1976 Porsche 911 Targa on 2040-cars
Columbus, Ohio, United States
Please contact me at : firstname.lastname@example.org .
Imported Nov. 6, 1985 from Schonwald Auto Imports in Augsburg West Germany.
Original Title #55 060 550 (Fahrzeugbrief)
Arrived in Albany N.Y. 12/24/1985
Customs completed 12/27/1985, Document O.M.B. #2127-0012
All DOT & EPA conversions completed by Jade, LTD out of Southport Ct. Approval form 2000-0041 submitted 12/27/1985. Approval document HS-189 arrived 03/17/1986 from Washington D.C. Car is U.S. legal!
Total restoration in 2003/2004 by Steinel's Autowerks, Inc. of Twinsburg Ohio. No expenses sparred in this 2 year process.
Porsche 911 for Sale
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Auto blogTue, 14 Jan 2014 16:32:00 EST
If there's one automaker that certainly doesn't skimp on the special edition models, it's Porsche, and here at the 2014 Detroit Auto Show, we're getting our first look at yet another unique take on one of the company's most popular models. It's called the Cayenne Platinum Edition, and while many special models build off of higher-trim vehicles, this one adds a bit of flair to the most basic version of the luxury SUV.
The Platinum Edition is available on Cayennes with the base 3.6-liter V6 or the 3.0-liter turbodiesel V6. Platinum models are set apart from other models with the addition of silver exterior accents on the grilles, window trim and rear spoiler, as well as the two-tone, black-and-beige interior scheme. It also comes standard with the eight-speed Tiptronic S transmission, Power Steering Plus, Park Assist, the Convenience Package and Bose audio.
The cost of entry? $63,000 for the naturally aspirated Cayenne or $66,900 for the diesel. That's a full $13,000 more than the base model, but Porsche says it's actually a bargain as opposed to selecting all of those options individually. Have a look below for Porsche's official release.
Looking at a new Porsche Boxster? First of all, we commend you on your choice, because in its latest iteration, the Boxster has sped out from under the shadow of the 911 and into its own. But now to choose: do you get the base model with 265 horsepower, the Boxster S with 315 hp, or the top-of-the-line Boxster GTS with 330 hp? It's a daunting question, considering the $10k+ price gap between each model that you could put into the gas-and-rubber jar. Same goes for the Cayman, albeit with ten more horses across the board. But as if that's not confusing enough, there appears to be another player on the field. (That is, at least, in certain European markets.)
Appearing on the company's Belgian and Norwegian sites are the Boxster 211 and Cayman 211. As you might have guessed, they pack a less substantial 211 horsepower, undercutting what we know as the base models. Instead of using a smaller engine, though, the Boxster and Cayman 211 get the same 2.7-liter boxer six, just with less power.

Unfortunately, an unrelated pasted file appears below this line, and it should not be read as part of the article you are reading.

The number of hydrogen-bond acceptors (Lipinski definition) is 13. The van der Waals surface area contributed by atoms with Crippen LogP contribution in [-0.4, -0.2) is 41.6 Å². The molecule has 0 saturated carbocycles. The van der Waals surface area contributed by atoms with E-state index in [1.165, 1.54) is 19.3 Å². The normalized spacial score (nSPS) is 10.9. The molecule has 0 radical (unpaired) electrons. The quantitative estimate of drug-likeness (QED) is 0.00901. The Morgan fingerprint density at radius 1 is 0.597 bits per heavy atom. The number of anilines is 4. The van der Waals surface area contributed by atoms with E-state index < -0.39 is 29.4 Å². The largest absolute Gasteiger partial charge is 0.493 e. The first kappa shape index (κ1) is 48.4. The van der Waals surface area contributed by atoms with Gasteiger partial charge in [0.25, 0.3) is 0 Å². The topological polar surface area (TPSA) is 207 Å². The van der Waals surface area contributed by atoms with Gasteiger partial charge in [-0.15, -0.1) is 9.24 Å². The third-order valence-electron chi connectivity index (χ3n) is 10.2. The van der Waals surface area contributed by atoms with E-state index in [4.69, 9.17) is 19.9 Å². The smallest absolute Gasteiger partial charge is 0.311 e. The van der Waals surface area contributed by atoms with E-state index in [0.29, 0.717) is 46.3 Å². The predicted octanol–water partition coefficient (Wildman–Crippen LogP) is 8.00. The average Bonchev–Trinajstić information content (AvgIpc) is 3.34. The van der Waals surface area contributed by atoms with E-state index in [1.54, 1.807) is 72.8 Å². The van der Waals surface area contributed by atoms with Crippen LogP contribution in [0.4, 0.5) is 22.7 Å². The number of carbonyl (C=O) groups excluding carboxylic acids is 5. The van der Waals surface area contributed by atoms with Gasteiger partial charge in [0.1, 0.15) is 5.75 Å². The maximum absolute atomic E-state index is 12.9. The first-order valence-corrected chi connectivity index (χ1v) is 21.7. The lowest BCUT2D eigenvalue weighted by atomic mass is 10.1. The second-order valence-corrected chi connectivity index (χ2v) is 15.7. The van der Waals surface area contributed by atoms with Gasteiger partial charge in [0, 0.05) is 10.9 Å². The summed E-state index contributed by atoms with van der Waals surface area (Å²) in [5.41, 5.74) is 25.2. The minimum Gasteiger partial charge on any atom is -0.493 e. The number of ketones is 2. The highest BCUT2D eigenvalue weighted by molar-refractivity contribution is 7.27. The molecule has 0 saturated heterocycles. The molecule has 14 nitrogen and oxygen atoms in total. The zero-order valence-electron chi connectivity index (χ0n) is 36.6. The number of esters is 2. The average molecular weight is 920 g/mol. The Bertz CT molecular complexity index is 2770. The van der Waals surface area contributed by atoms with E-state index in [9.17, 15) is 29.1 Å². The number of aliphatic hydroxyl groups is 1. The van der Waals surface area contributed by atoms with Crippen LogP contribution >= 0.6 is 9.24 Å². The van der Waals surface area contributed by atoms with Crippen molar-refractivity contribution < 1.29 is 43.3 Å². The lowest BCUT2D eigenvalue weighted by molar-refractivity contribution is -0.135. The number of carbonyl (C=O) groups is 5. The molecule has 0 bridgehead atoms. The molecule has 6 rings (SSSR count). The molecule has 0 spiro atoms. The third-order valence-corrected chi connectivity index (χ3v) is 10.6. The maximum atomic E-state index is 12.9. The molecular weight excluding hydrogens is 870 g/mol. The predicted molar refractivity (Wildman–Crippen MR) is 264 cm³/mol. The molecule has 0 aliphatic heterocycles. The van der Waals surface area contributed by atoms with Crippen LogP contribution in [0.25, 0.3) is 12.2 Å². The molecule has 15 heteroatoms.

As a result, they're a bit slower off the line: the Boxster 211 takes between 6.1 and 6.4 seconds to get to 62, depending on exact specifications, compared to the 5.5- to 5.8-second range for the 265-hp Boxster, while the Cayman 211 is quoted at 6.2 seconds versus the 275-hp Cayman's 5.4 to 5.7 seconds. Fuel consumption and emissions, on the other hand (and as you'd expect), are better in the 211. But while Porsche Norway charges around $10k less for the 211 models, Porsche Belgium charges the same for the 211 models as it does for the next most powerful versions (from which they appear to be visually indistinguishable).
If you're enticed by the idea of a Porsche sedan but find the Panamera to be too big, your hopes may have been raised by the development of the so-called Pajun. But don't get those hopes up too much, because the latest word coming in from the Old World has it that the Panamera Junior has been delayed.
The Pajun was (and theoretically still is, despite tardiness) a project to apply to the Panamera the same winning formula that Porsche used to transmute the Cayenne into the smaller Macan. Its size would be closer to the BMW 5 Series and Mercedes E-Class than the larger Panamera, and employ an array of six-cylinder engines.
The smaller five-door was set to be the cornerstone of Porsche Product Strategy 2018, a plan that included several new models to be launched within the next four years. However, reports now indicate that the Volkswagen Group is counting on Porsche to help bolster its profits and is not keen on investing in new products at this time, pushing the Pajun and other projects back until 2019 at the earliest. Although much of the strategy remains undisclosed, it is believed to include (or have included) a sub-Boxster sports car and a supercar to slot in between the 911 and the 918 Spyder. There was also talk of a shooting brake version of the Panamera based on the Sport Turismo concept pictured above. What will become of those projects, however, remains to be seen.